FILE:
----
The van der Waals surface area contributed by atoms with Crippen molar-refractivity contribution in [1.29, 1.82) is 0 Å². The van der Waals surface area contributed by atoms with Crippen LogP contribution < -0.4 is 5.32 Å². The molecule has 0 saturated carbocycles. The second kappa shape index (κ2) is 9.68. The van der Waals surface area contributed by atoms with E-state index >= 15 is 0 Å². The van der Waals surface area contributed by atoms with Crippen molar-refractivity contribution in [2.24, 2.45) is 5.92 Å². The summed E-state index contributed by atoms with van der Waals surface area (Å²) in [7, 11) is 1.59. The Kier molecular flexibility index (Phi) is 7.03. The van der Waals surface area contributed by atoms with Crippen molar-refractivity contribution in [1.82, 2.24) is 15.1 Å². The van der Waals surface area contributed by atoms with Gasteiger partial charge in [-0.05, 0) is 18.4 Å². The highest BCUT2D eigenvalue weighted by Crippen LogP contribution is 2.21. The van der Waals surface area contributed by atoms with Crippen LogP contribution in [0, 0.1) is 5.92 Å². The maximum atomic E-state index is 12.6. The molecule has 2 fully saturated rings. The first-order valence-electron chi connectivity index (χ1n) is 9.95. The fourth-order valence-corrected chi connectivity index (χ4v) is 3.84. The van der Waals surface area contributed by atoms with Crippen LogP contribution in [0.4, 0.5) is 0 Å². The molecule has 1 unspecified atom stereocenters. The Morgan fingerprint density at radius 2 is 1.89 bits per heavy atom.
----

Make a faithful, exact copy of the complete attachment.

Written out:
The van der Waals surface area contributed by atoms with Crippen molar-refractivity contribution in [1.29, 1.82) is 0 Å². The van der Waals surface area contributed by atoms with Crippen LogP contribution < -0.4 is 5.32 Å². The molecule has 0 saturated carbocycles. The second kappa shape index (κ2) is 9.68. The van der Waals surface area contributed by atoms with E-state index >= 15 is 0 Å². The van der Waals surface area contributed by atoms with Crippen molar-refractivity contribution in [2.24, 2.45) is 5.92 Å². The summed E-state index contributed by atoms with van der Waals surface area (Å²) in [7, 11) is 1.59. The Kier molecular flexibility index (Phi) is 7.03. The van der Waals surface area contributed by atoms with Crippen molar-refractivity contribution in [1.82, 2.24) is 15.1 Å². The van der Waals surface area contributed by atoms with Gasteiger partial charge in [-0.05, 0) is 18.4 Å². The highest BCUT2D eigenvalue weighted by Crippen LogP contribution is 2.21. The van der Waals surface area contributed by atoms with Crippen LogP contribution in [0, 0.1) is 5.92 Å². The maximum atomic E-state index is 12.6. The molecule has 2 fully saturated rings. The first-order valence-electron chi connectivity index (χ1n) is 9.95. The fourth-order valence-corrected chi connectivity index (χ4v) is 3.84. The van der Waals surface area contributed by atoms with Crippen LogP contribution in [0.4, 0.5) is 0 Å². The molecule has 1 unspecified atom stereocenters. The Morgan fingerprint density at radius 2 is 1.89 bits per heavy atom.